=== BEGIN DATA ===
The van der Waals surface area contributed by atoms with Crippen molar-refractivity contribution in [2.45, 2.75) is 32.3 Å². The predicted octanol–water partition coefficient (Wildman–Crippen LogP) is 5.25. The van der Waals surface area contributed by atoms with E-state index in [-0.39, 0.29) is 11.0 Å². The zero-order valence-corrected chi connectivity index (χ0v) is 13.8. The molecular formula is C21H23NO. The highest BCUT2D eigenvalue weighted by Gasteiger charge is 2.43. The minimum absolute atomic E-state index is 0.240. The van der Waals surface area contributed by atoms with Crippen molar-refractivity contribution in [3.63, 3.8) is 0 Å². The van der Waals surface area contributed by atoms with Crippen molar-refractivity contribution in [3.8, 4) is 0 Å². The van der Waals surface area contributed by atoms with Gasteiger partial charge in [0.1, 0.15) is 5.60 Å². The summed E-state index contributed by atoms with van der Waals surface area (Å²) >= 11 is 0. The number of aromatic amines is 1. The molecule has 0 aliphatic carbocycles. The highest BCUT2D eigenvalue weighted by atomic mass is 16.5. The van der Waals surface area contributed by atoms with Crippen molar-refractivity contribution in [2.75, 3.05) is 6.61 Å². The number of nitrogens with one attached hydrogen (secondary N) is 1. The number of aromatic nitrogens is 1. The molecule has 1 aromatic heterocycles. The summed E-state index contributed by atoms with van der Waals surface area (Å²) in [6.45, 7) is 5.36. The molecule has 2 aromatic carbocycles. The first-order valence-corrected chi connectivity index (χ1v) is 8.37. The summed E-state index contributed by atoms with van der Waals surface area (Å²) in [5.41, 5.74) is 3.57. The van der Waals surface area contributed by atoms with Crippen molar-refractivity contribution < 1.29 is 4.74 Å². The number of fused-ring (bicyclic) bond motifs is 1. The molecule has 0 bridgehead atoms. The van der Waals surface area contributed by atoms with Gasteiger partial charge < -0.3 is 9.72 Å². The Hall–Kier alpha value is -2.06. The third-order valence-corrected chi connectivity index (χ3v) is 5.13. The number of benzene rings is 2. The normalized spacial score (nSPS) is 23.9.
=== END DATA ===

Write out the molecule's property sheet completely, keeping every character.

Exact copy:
The van der Waals surface area contributed by atoms with Crippen molar-refractivity contribution in [2.45, 2.75) is 32.3 Å². The predicted octanol–water partition coefficient (Wildman–Crippen LogP) is 5.25. The van der Waals surface area contributed by atoms with E-state index in [-0.39, 0.29) is 11.0 Å². The zero-order valence-corrected chi connectivity index (χ0v) is 13.8. The molecular formula is C21H23NO. The highest BCUT2D eigenvalue weighted by Gasteiger charge is 2.43. The minimum absolute atomic E-state index is 0.240. The van der Waals surface area contributed by atoms with Crippen molar-refractivity contribution in [3.63, 3.8) is 0 Å². The van der Waals surface area contributed by atoms with Crippen molar-refractivity contribution in [3.8, 4) is 0 Å². The van der Waals surface area contributed by atoms with Gasteiger partial charge in [0.1, 0.15) is 5.60 Å². The summed E-state index contributed by atoms with van der Waals surface area (Å²) >= 11 is 0. The number of aromatic amines is 1. The molecule has 0 aliphatic carbocycles. The highest BCUT2D eigenvalue weighted by atomic mass is 16.5. The van der Waals surface area contributed by atoms with Crippen molar-refractivity contribution in [2.75, 3.05) is 6.61 Å². The number of nitrogens with one attached hydrogen (secondary N) is 1. The number of aromatic nitrogens is 1. The molecule has 1 aromatic heterocycles. The summed E-state index contributed by atoms with van der Waals surface area (Å²) in [6.45, 7) is 5.36. The molecule has 2 aromatic carbocycles. The first-order valence-corrected chi connectivity index (χ1v) is 8.37. The summed E-state index contributed by atoms with van der Waals surface area (Å²) in [5.41, 5.74) is 3.57. The van der Waals surface area contributed by atoms with Crippen molar-refractivity contribution < 1.29 is 4.74 Å². The number of fused-ring (bicyclic) bond motifs is 1. The molecule has 0 bridgehead atoms. The van der Waals surface area contributed by atoms with Gasteiger partial charge < -0.3 is 9.72 Å². The Hall–Kier alpha value is -2.06. The third-order valence-corrected chi connectivity index (χ3v) is 5.13. The number of benzene rings is 2. The normalized spacial score (nSPS) is 23.9.